Cryptocurrency Debit and Credit Cards
Coinbase, one of the world's top crypto exchanges, also offers a Visa debit card. The Coinbase card is funded by its holders' balances and provides a quick and easy way to spend cryptocurrencies worldwide. According to Coinbase, its card makes crypto as spendable as money in the bank as it can be used in millions of locations around the world. Users can make contactless payments and withdraw cash from any ATM. Thanks to Coinbase's support for a variety of cryptocurrencies, cardholders can spend BTC, ETH, and other assets on-the-go through the card's iOS and Android apps.
Crypto.com offers its clients access to five different types of Visa crypto cards. Card deposits are made in the Monaco (MCO) token. Depending on the type of card the user chooses, he is offered different terms and perks. The entry-level card, for example, comes for free and does not require the user to deposit any MCO tokens. The rest of the options require deposits from 50, 500, 5,000, or 50,000 MCO. Among the perks are 100% cashback on Amazon Prime, Netflix, and Spotify subscriptions, 10% cashback on Airbnb bookings, free ATM withdrawals, better exchange rates, and more. The cards can be used to pay at over 40 million merchants worldwide.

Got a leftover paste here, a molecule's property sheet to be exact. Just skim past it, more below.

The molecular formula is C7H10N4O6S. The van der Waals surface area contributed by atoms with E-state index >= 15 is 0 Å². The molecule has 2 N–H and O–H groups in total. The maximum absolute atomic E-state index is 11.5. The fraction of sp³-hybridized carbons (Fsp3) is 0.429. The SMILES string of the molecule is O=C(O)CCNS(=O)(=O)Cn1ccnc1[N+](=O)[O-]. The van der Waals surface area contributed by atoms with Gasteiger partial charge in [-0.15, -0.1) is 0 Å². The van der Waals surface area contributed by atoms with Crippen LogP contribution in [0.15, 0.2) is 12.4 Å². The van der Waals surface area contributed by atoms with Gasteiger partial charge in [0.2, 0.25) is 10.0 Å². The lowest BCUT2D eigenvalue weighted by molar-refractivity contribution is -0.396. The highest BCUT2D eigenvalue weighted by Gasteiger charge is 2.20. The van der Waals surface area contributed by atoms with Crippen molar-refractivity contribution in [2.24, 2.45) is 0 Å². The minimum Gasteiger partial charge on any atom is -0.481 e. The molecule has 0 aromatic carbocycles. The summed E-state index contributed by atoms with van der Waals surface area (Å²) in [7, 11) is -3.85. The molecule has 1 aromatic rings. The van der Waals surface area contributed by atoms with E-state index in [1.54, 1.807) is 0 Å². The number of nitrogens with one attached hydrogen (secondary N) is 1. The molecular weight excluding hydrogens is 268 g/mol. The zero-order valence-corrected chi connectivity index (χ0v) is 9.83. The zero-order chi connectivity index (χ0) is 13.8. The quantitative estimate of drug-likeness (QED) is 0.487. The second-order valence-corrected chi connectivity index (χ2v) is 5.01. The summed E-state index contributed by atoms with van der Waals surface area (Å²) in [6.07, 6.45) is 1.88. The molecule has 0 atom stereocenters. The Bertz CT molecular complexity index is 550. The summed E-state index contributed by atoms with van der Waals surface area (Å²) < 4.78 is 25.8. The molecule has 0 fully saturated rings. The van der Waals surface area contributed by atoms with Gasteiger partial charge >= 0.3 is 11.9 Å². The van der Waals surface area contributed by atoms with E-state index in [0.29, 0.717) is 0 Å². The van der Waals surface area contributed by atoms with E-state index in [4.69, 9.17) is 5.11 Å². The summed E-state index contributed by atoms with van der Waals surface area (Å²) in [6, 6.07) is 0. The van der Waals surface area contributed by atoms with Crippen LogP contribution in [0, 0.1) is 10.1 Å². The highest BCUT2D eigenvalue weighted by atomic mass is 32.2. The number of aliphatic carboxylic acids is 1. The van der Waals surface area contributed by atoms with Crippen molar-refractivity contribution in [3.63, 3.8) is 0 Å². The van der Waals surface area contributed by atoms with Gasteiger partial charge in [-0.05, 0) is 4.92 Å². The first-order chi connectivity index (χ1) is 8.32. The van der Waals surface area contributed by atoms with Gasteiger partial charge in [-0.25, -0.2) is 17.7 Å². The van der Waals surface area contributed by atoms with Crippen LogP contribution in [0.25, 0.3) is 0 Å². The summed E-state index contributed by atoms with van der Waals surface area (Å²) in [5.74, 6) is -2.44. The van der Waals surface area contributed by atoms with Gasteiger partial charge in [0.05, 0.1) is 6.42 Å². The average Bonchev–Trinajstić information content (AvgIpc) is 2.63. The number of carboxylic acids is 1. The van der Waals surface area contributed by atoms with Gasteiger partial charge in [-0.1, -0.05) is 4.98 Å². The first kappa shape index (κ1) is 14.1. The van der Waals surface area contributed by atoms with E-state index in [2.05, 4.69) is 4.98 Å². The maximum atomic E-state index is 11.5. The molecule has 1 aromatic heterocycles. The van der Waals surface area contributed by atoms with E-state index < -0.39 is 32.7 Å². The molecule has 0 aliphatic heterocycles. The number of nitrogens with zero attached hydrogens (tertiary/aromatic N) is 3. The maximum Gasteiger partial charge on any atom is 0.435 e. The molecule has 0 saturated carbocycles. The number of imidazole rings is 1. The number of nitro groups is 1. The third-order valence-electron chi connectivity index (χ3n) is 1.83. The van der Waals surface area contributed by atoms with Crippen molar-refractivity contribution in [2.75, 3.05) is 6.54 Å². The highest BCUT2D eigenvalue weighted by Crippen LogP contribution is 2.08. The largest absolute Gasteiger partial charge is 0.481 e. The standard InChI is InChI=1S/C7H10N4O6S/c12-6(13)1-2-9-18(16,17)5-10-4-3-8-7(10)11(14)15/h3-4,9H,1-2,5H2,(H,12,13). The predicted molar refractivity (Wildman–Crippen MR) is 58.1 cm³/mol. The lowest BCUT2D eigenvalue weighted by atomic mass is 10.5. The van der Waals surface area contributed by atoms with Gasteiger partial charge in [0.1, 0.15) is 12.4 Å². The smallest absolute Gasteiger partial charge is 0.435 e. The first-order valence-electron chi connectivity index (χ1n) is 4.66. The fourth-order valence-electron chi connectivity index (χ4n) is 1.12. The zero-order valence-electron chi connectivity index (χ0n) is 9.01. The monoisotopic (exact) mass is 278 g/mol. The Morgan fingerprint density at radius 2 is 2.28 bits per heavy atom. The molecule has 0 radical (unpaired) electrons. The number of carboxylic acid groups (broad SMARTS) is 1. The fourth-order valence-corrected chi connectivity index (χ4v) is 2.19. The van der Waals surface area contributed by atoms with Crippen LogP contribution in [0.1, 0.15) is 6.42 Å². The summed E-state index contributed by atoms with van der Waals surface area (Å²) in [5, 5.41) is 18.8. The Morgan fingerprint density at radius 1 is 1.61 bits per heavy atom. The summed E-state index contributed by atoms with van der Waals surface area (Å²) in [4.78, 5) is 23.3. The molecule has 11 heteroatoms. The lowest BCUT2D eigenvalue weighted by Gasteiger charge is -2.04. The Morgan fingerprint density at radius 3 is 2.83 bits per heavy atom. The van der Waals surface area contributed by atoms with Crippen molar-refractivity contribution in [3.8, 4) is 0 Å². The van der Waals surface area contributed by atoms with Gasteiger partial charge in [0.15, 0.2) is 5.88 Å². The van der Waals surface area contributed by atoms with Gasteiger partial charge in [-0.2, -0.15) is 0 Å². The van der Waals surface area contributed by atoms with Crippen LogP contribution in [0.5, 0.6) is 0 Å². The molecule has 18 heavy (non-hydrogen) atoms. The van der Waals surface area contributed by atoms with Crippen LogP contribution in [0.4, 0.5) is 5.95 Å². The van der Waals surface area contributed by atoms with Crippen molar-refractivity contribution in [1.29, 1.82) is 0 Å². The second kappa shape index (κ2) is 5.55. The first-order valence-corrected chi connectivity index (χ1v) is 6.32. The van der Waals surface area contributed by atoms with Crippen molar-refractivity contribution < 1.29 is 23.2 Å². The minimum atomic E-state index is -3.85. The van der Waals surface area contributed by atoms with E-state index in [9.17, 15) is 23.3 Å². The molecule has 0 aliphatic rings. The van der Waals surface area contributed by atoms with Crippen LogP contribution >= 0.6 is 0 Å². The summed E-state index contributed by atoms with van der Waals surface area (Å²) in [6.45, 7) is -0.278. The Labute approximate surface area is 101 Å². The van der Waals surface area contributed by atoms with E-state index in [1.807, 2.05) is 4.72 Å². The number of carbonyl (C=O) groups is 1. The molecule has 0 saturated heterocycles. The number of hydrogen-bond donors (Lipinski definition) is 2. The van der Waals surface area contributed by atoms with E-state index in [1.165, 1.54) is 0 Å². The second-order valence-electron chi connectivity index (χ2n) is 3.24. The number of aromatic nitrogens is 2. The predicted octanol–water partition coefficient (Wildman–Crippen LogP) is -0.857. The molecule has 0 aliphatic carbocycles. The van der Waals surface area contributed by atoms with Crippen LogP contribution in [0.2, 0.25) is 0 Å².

BlockCard is a crypto debit card powered by Ternio. To use BlockCard, users have to go through several stages, including registration, depositing crypto (BlockCard supports 12 cryptocurrencies including Bitcoin, Ethereum, Ripple, and Litecoin), and KYC verification. After that, the user receives a virtual BlockCard which can be used to make payments everywhere Apple Pay, Google Pay, or Samsung Pay are accepted. BlockCard doesn't charge any registration, transaction, or exchange fees. Aside from the virtual VISA-powered card, users can take advantage of a plastic option. The company also has plans for a metal card.
The borderless payment platform Wirex offers a multi-currency Visa card that allows its users to exchange over 13 crypto and traditional currencies. The Wirex Visa card earns Bitcoin rewards with every in-store purchase and grants its holders the power to use their cryptocurrency for everyday payments. It also allows users to avoid unnecessary fees when paying in local currencies like GBP, EUR, and USD. The Wirex Visa card can be used at 40m+ outlets around the world – in-store, online, or at ATMs. The Cryptoback feature allows cardholders to earn up to 1.5% back in BTC on all in-store purchases. Wirex charges a monthly card management fee of £1.00/€1.20/$1.50.
Cryptopay is a global payment gateway that provides cryptocurrency wallets and prepaid card services. C.Pay, the company's prepaid card, allows its holders to spend cryptocurrency everywhere that Visa is accepted. Users are free to use their cryptocurrencies for online and offline transactions and to make effortless withdrawals at ATMs worldwide. The card supports BTC, ETH, LTC, and XRP and can be used to make single online transactions worth up to €30,000. The card can be managed through the Cryptopay app, which is available for both Android and iOS devices. The card has a 1% uploading fee, a monthly management fee of 1£, and a 3% FX fee.